The number of Illinois public high school graduates who enroll in out-of-state universities continues to climb. What can Illinois do to make its state universities more attractive to Illinois high school students?

This is largely a funding issue. During the Rauner administration, cuts in MAP grants and other sources of higher education funding for students were devastating. Higher education also serves as an economic driver in Illinois. Most students will build a life for themselves in the same area they attend college and our students going out-of-state creates a damaging “brain drain.” While I support an increase in MAP and RISE grants, we struggled to keep funding flat this year. After two decades of cuts, flat funding is a small win, but we need to do better.

What is your top legislative priority with respect to the environment?

It’s hard to specify just one—there are so many pieces of important environmental legislation proposed, all of which would have a major positive impact on Illinois’ environmental health. I support legislation that would reduce single use plastics, ban dangerous chemicals including polystyrene, and introduced HB4888, the Drug Take-Back Act, which would reduce the amount of prescription drugs in our water supply and on the black market. I am also a co-sponsor of the Clean Energy Jobs Act.

What historical figure from Illinois, other than Abraham Lincoln (because everybody’s big on Abe), do you most admire or draw inspiration from? Please explain.

Jane Addams 1860 – 1935. Born in Cedarville, Illinois in 1860, Jane Addams founded Hull-House on Chicago’s Near West Side in 1889. Addams was the first American woman to receive the Nobel Peace Prize in 1931 for her groundbreaking work as a social reformer, peace activist and feminist during the late 19th and early 20th centuries. Hull-House provided social services for the immigrant and poor population living in the Chicago area and launched a powerful reform movement that helped establish the Immigrants’ Protective League, the Juvenile Protective Association, the first juvenile court in the nation, and a Juvenile Psychopathic Clinic (later called the Institute for Juvenile Research).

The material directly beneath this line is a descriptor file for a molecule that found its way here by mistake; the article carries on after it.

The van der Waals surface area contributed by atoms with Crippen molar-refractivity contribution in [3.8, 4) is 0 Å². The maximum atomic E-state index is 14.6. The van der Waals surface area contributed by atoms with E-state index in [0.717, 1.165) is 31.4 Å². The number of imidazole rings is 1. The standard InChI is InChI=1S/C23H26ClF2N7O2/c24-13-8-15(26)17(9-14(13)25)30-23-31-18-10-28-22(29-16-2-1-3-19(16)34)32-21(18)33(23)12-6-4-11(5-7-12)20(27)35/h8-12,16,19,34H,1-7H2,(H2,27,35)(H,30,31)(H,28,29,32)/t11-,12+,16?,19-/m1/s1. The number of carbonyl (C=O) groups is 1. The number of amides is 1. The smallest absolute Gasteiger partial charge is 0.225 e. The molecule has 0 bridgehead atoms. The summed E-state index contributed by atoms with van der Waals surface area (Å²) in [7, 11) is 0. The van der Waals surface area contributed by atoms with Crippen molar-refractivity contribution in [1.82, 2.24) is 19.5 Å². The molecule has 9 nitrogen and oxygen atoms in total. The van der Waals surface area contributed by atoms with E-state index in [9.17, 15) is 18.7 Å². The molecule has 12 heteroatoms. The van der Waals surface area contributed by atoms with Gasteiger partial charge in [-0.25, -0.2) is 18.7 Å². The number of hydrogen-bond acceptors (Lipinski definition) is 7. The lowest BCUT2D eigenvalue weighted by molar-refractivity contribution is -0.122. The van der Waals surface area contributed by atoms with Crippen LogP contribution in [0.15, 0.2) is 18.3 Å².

Through her efforts along with a cohort of trailblazing women, the Illinois Legislature enacted protective legislation for women and children in 1893. Jane Addams personified courage. She challenged the traditional expectations and boundaries established for women of her time paving the way for the next generation to achieve our full potential. I continue to be inspired by her life and the bar that she set for what it means to make a difference.

What’s your favorite TV, streaming or web-based show of all time. Why?

Schitt’s Creek. On its face, the show is about a formerly ultraweathly, fish-out-of-water family living in a small town. At first, the Roses appear devoid of substance but are nonetheless accidently charming and hilarious in their aversion to sentiment and disdain for regularity. Season after season, the layers are peeled back revealing pain, vulnerability and substance. We watch the characters evolve, fall in love and become almost comfortable with public displays of affection and empathy. By the final season, we know them.

Schitt’s Creek is a reminder that people are complex and almost never as they seem at first glance. It is also a reminder that, underneath it all, what we all desire most is to be loved and accepted for who we are. The show also highlights the necessity for empathy.